Los Angeles, City of Fiber-Optic Lights?
Los Angeles is moving forward with a plan to establish a high-speed fiber network across the entire city, according to a report from Ars Technica.
Beginning next month, the Los Angeles Information Technology Agency will issue a request for proposals to bring access to a high-speed fiber network to every residence, business and government entity in the city limits, the publication learned.
Los Angeles reportedly wants its 3.5 million residences and businesses to have free access to the network at speeds of 2 Mbps to 5 Mbps. Higher-speed tiers -- up to 1 Gbps -- could be subsidized by advertising or fees. The network also could be used to power free public WiFi hotspots.
The city expects the buildout to cost between US$3 billion and $5 billion, Ars said -- and that cost would be footed entirely by the vendor.
Curating a Creative Hub
The city is likely hoping that its efforts to provide speedy Internet will attract people of all professions to locate there, said Joel Espelien, senior analyst at TDG Research.
"This is a bold move by Los Angeles to try and create a citywide platform for creative innovation," he told TechNewsWorld. "In today's mobile society, the creative class has more choices than ever before about where to live. LA is clearly hoping that free bandwidth may sway the next Spielberg or Tarantino to choose LA over New York or Hong Kong."
Los Angeles isn't alone in recognizing the incentive value of offering high-speed Internet to citizens. Google has started rolling out its ultrafast fiber network service, Google Fiber, to U.S. cities including Provo, Utah and Kansas City. AT&T recently announced plans to launch its high-speed Internet service, GigaPower, to a few neighborhoods in Austin starting next month.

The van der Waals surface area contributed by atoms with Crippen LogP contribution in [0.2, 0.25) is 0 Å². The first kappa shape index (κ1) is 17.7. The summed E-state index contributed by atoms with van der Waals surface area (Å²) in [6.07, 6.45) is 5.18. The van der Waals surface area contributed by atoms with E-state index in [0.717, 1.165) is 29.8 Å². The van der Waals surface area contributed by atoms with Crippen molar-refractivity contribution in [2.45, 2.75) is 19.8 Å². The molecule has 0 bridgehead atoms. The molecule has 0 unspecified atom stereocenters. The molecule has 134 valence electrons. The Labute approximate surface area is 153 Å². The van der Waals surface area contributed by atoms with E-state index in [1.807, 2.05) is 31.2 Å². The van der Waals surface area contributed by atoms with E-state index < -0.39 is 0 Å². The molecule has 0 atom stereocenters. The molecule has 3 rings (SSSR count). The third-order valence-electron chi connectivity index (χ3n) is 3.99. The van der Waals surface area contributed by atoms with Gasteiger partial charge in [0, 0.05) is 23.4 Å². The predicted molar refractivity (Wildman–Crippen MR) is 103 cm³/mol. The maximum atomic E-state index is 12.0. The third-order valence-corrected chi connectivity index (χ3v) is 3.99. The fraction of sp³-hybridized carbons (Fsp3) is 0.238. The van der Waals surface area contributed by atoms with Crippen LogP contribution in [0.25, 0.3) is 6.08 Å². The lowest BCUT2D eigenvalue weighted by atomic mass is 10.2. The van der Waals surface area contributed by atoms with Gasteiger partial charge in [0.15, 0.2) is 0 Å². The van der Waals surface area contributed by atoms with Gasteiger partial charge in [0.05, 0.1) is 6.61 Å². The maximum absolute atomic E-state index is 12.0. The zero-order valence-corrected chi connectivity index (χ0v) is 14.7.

Unless Google alters its service to include businesses rather than limiting it to residences, it will not be considered for the initiative, the Los Angeles Information Technology Agency reportedly said.
Angelenos: Don't Hold Your Breath
LA's fiber network initiative could play out differently than the efforts from a company like Google or AT&T, said telecom analyst Jeff Kagan.
"Cities and companies are motivated by different things," he told TechNewsWorld. "Cities want to provide for their people, but don't have the expertise they need. Companies have the expertise but are motivated by profit."
Courting a vendor to provide the Internet connection could require lengthy negotiations and prolong the ultimate rollout of a citywide fiber network, said Espelien.
"The vendor will likely get an exclusive advertising platform to a huge and influential population," he noted. "That certainly has value, but it's not clear whether it justifies this type of massive investment."
In addition, the physical and technical challenges of building such a network in a large, highly populated area can't be overlooked, Espelien added.
"One issue is sustainability," he pointed out. "Can a service like this work not just in year one, but in year five or 10? Also, Los Angeles is a huge city that covers a large geographic area, including canyons and steep hillsides. It's not trivial to lay physical infrastructure in a city of that size."
Overall, the plan is a bold and ambitious, said Kagan, but LA citizens shouldn't hold their breaths for free Internet access, as there are many hurdles to clear.
"We have seen cities try to bring Internet to their citizens time and time again over the last decade, and we have seen them fail, time and time again," he told TechNewsWorld. "Will this be any different? I hope so, but I have to hold my judgment until it becomes real."